Of course I know, that there are lots of norms and ethics, for example: norms of friendships, ethics of the church, norms of pubs or other public spaces, and the arsenic women's ethics. I have not enough space to present all allocations of these norms, but I would like to explain the thesis of the "collective secret", which correlated with norms of the arsenic women.

I believe - my views are based on the current results of our historical demography, law-history, and oral history researches -, that collective secret was an important phenomenon among arsenic women, like Anna Sebők. This was a principle component of arsenic ethics.

What was these women's collective secret, and why was it so important for the arsenic poisonings?

The midwife of the village of Nagyrév was Mária Fazekas, who was an important person in the community. Seven other women (Including Mária Fazekas) distributed the arsenic poison to the murderers, who killed their relatives. There are multiple reasons, for example: heritage problems, material and financial problems, unwanted pregnany. For physically weak women, like Anna Sebők, the poisoning was the esiest way to handle the situation. There were also other women, in fact many women for whom the poisoning was the esiest way to solve their problems.

The comparison with other arsenic cases (for example the case of mrs. Mihály kardos, mrs. Pál Lipka or mrs. Gyula Varga) show a hidden system of collective secret. Every women knew about the poisonings, and perhaps - I think - their relatives knew about this phenomenon. Only the state institutions (the gendarmey, the court and the press) weren't informed about the poisonings.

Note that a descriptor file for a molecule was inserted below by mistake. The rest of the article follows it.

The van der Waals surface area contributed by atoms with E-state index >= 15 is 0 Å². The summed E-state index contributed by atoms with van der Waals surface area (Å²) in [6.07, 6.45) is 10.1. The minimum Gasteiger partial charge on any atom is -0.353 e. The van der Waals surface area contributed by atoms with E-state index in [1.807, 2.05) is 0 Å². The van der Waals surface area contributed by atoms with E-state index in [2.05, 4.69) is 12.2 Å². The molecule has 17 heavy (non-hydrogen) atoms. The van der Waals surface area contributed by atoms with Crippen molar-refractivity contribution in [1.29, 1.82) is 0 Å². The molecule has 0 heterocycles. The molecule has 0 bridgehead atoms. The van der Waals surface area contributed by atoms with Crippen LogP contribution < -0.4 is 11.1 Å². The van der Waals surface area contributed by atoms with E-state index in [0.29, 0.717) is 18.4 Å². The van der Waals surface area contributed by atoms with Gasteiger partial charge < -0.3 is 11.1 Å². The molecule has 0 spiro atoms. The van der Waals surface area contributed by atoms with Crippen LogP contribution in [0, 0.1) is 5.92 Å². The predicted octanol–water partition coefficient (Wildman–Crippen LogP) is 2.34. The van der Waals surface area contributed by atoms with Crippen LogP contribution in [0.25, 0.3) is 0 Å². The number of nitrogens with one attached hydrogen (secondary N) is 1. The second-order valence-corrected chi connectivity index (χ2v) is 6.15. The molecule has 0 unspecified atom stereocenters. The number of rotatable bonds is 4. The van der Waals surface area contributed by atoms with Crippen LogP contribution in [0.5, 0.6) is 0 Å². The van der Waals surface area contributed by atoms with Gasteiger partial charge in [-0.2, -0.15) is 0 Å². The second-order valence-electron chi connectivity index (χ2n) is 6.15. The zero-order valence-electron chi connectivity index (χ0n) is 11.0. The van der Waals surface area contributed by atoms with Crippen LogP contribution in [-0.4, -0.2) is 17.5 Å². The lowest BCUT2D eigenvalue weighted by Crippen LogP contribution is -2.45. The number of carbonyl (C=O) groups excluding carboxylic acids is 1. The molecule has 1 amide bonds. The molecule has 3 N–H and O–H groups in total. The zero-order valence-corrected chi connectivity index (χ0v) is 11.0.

To the outsiders these women did not talk about the murders. Maintaining of the secret wasn't difficult. The local midwife's husband was the dissector in the village of Nagyrév. Also the midwife and the dissector were able to hide this phenomenon. But in the outer World nobody have real information about this socially deep culture of the arsenic. This was a collective secret, which destroyed Panni's trial.

During the first interrogation Anna talked about the killings so freely, that she tod everything to the investigators. But, before the second interrogation Anna recieved an attorney, and so her behavior changed. She did not recognize her responsibility, and she emphasized of her neighbours.

In the second-version, Balázs Szabó and his wife wanted Anna's mother's death, and they gave arsenic poison to Anna. For example, in the first version, Anna wanted her mother's death. In the second version Balázs Szabó took Panni's body to the river Tisza, but in the first version, Anna took the body to the river.

The court didn't believe in this second interrogation, because this was a premeditated murder. The court told that Anna lied in the second version. I mean that Anna played a role, and behaved like her attorney told her to do so.

This phenomenon of roles during the interrogations, which were played so many another women as well, like Anna Sebők, were not unique. Too many women played a double role during the interrogations, so I think, these were not random cases. During the first interrogations many women, for example Anna Sebők, told the true story, but during the second interrogations many women lied about the killings, like Anna Sebők did. I think that based on the lawsuit papers, the reason was the attorney, who recommended these changes in the true stories, because this was a better ways to get aquitted. I think that the first interrogations show the community norms of the arsenic women, which played an important role in the collective secret. This was a phenomenon that produced the hidden culture of the killings.

And at the end: Anna Sebők got 16 years in a prison in Márianosztra. 


Írta: Jánoki Dávid

2012. November 23., Vác